〈Asian Post, August 11, 2018〉The wait for public housing in Hong Kong is at its longest in 18 years, with families on hold for five years and three months to be allocated a flat, according to official figures released yesterday.
The queuing time increased by two months as of the end of June, according to Housing Authority statistics. Single elderly applicants waited an average of two years and 10 months.
The quarterly statistics are based on data from those who received a flat in the past 12 months, and are used as a reference for current applicants.
Out of 268,500 applicants, more than half - 56 per cent - were families. The rest were single non-elderly applicants.
Stanley Wong Yuen-fai, chairman of the authority's subsidised housing committee, said the government could consider increasing the proportion of public flats from the current 60 per cent of 460,000 flats officials pledged to build in the next decade.
"However, the government needs to be careful how it would affect the private property market and rental rates if more land is being allocated to build public flats," Wong added.
Lawmakers expressed dismay with the waiting time, while a concern group warned that it would get longer.
Committee member and lawmaker Andrew Wan Siu-kin said he was "appalled" by the rapid increase in average queuing time.
"The government cannot avoid its responsibility of finding sufficient land for public housing projects, instead of pushing out a few lots every time it's under public pressure," Wan said.
〈Asian Post, August 11, 2018〉CK Asset Holdings, the property conglomerate chaired by Victor Li Tzar-kuoi, has won the tender for what could be Hong Kong's most expensive property development linked to a rail station.
CK Asset could spend up to HK$38 billion to build a residential development on the Wong Chuk Hang site.
MTR Corp awarded the tender for phase three of the plot, next to the Wong Chuk Hang MTR station yesterday, two days after the tender closed.
CK Asset, which Li formally took over from his father Li Ka-shing in May, beat other property giants including Sun Hung Kai Properties, Henderson Land Development, Chinachem Group and a consortium comprising New World Development, Wheelock Properties, Sino Land, China Overseas Land & Investment and K Wah International to secure the site.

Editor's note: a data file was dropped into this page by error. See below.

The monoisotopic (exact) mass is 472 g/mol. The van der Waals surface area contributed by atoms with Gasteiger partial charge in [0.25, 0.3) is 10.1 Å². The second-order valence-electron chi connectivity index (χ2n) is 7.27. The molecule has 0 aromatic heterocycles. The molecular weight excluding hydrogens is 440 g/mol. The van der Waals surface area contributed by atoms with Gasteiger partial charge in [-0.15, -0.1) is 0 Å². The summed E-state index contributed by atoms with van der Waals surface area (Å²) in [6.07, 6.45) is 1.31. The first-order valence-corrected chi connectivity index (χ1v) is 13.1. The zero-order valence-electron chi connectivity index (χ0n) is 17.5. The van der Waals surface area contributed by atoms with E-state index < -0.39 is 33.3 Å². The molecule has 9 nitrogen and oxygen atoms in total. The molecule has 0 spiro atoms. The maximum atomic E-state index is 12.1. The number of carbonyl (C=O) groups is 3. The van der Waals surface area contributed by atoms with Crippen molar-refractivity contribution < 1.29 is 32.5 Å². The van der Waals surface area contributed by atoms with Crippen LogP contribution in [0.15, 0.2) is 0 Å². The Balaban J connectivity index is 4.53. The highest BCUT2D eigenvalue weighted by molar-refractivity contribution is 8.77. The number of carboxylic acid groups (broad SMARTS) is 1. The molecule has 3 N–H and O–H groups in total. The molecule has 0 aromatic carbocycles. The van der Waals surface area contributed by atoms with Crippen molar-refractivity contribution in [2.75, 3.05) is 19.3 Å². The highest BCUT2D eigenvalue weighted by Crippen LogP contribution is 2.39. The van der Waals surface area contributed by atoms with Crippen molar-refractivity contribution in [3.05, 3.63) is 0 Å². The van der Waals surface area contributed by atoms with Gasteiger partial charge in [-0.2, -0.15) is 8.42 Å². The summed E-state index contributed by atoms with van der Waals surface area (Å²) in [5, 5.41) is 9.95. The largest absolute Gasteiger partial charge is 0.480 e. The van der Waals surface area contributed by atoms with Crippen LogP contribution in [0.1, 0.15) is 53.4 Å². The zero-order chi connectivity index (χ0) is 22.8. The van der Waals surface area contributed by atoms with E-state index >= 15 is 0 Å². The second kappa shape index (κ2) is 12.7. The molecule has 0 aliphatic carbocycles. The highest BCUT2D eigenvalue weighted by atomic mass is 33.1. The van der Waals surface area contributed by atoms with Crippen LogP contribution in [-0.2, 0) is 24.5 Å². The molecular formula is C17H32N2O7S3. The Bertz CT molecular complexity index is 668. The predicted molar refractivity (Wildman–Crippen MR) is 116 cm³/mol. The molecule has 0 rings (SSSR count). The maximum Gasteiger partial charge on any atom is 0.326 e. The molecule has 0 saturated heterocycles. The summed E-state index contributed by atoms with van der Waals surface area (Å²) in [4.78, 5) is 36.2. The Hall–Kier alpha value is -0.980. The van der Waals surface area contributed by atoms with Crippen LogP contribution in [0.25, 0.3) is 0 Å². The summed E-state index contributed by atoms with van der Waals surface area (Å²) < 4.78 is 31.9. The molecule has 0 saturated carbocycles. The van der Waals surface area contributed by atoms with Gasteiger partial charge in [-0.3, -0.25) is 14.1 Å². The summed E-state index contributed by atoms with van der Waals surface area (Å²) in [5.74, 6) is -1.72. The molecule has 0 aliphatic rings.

Grace Woo Chia-ching, executive director of CK Asset, said the company was confident in the potential of the site.
"The railway development at the station, which is one of the only two [MTR] stations away from transport hub of Admiralty, is the only remaining [project of its kind] on Hong Kong Island," Woo said, adding that the firm expected to complete the scheme by 2023.
Surveyors estimated the total investment cost for the project would range between HK$27 billion and HK$37.65 billion.
The site, which will yield a total gross floor area of 1.5 million sq ft, will be developed into four towers having a total of 1,200 flats and a 505,908 sq ft shopping centre.
〈China Daily, August 10, 2018〉Hong Kong's sole rail operator MTR Corporation — currently embroiled in a construction scandal — reported net profit and revenue decreases for the first six months of the year on Thursday — due to lower property income.
The train services operator posted a 12.1 percent year-on-year decrease in revenue to HK$26.37 million for the first half, while net profit attributable to shareholders fell 5.3 percent to HK$7.08 million.
The company said the main reason for this is that Tiara — its residential and commercial development project in Shenzhen — did not report any significant revenues and profits last year.
But its transport operations in Hong Kong, the MTRC’s core business, grew on the back of the city’s strong economic growth.